Saturday, February 10, 2007

Perry wants tougher academic standards for financial aid students

The state always want to get tougher and tougher on kids. I agree as expressed below that this is get-tough kind of policy does work against the state's general goal of closing the gap (though not against selective admissions which is a direction that some of our leadership wants to take us in). -Angela

Perry wants tougher academic standards for financial aid students
Part of education plan would require repayment if grant recipients don't graduate on time.

By Ralph K.M. Haurwitz
Friday, February 02, 2007

Students would have to meet much tougher academic standards to qualify for state-funded financial aid under a proposed overhaul of higher education spending announced Thursday by Gov. Rick Perry.

What's more, students who do not graduate on time would have to repay their aid.

Those provisions, which would represent major changes in the state's financial aid policies, immediately stirred concern among some legislators, financial aid specialists and college officials, who worry that the college-going prospects of thousands of low-income students could be diminished.

Still, reaction to the governor's proposal was largely upbeat, and many officials described it as perhaps the most ambitious higher education plan put forward by a Texas governor in decades.

"I love the idea, first of all, of focusing more attention on higher education, and of putting more money into higher education and more money into loans and scholarships," said Mike McKinney, chancellor of the Texas A&M University System and a former Perry chief of staff. "I would think nobody could be opposed to those things. The details will get worked out."

Perry wants to boost overall state spending on higher education in the next two years by nearly 8 percent, to $9.8 billion. Financial aid programs would increase by about $363 million, or 60 percent. Public colleges and universities would receive extra funding for each student they graduate.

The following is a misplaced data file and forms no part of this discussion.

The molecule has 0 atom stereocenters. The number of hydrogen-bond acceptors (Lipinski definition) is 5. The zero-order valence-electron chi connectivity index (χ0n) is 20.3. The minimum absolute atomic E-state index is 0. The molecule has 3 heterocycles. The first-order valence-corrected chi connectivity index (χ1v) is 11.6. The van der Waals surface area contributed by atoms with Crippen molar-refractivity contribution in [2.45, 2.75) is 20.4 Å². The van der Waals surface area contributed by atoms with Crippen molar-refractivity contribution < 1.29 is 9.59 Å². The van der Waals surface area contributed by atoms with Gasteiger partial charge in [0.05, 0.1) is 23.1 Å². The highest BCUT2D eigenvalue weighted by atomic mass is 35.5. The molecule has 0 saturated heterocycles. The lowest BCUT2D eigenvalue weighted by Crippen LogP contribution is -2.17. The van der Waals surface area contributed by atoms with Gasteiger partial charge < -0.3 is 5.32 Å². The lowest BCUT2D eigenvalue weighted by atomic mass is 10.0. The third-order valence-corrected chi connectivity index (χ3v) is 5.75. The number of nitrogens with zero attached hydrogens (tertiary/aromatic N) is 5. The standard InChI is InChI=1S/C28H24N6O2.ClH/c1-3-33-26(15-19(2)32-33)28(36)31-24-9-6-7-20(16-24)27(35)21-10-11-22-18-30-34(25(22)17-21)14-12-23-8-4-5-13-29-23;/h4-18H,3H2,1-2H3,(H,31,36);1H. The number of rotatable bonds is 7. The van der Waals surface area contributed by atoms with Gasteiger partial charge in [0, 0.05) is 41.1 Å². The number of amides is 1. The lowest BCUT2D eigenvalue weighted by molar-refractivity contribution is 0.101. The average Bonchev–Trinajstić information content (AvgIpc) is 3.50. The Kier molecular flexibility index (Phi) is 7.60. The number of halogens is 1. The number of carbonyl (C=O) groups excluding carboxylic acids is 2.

"I happen to think the success of the State of Texas rests firmly on this legislation and the men and women in this room," Perry said at a news conference in the Capitol, where he was flanked by higher education leaders and several lawmakers. "We are looking at an entirely new way to fund higher education."

For example, three state grant programs for low-income students would be consolidated into a new program called the Tuition Assistance Grant. To qualify, students would need at least a 3.0 grade-point average in high school. They would have to maintain at least a 3.0 in college and meet certain progress requirements to remain eligible.

If they don't graduate within five years for a four-year degree plan or within six years for a five-year plan, they would have to pay the aid back, without interest, except in cases of hardship. It's not clear whether students whose grades slip would have to repay aid.

There is no high school GPA requirement under the grants now in place, and students must maintain a 2.5 average in college to remain eligible.

In the jargon of college financial aid, a grant is widely regarded as money that does not have to be repaid. Robert Black, a spokesman for Perry, said the plan does not misuse the term.

"It's a grant upfront," Black said. "If they don't do what is required, they have to repay it."

Sen. Florence Shapiro, R-Plano, chairwoman of the Education Committee, and Rep. Geanie Morrison, R-Victoria, chairwoman of the Higher Education Committee — endorsed Perry's proposal.

Two other lawmakers with considerable influence on higher education policy — Sens. Royce West, D-Dallas, and Rodney Ellis, D-Houston — praised the governor for making higher education a top priority but expressed concern that more stringent academic requirements and a greater emphasis on loans might harm low-income and minority students.

"Many of these issues were debated at length last session, and there was a consensus in both chambers and on both sides of the aisle that we cannot add more restrictions and rely on more loans if we hope to close the gaps and open the door to college to more Texans," Ellis said in a statement.

Stephen Kinslow, president of Austin Community College, said the 3.0 requirement and repayment provision "may very well present a significant problem, but I don't have enough data to make a firm statement on it. I give the governor high marks and Senator Shapiro and Representative Morrison high marks for making higher education a priority in this term."

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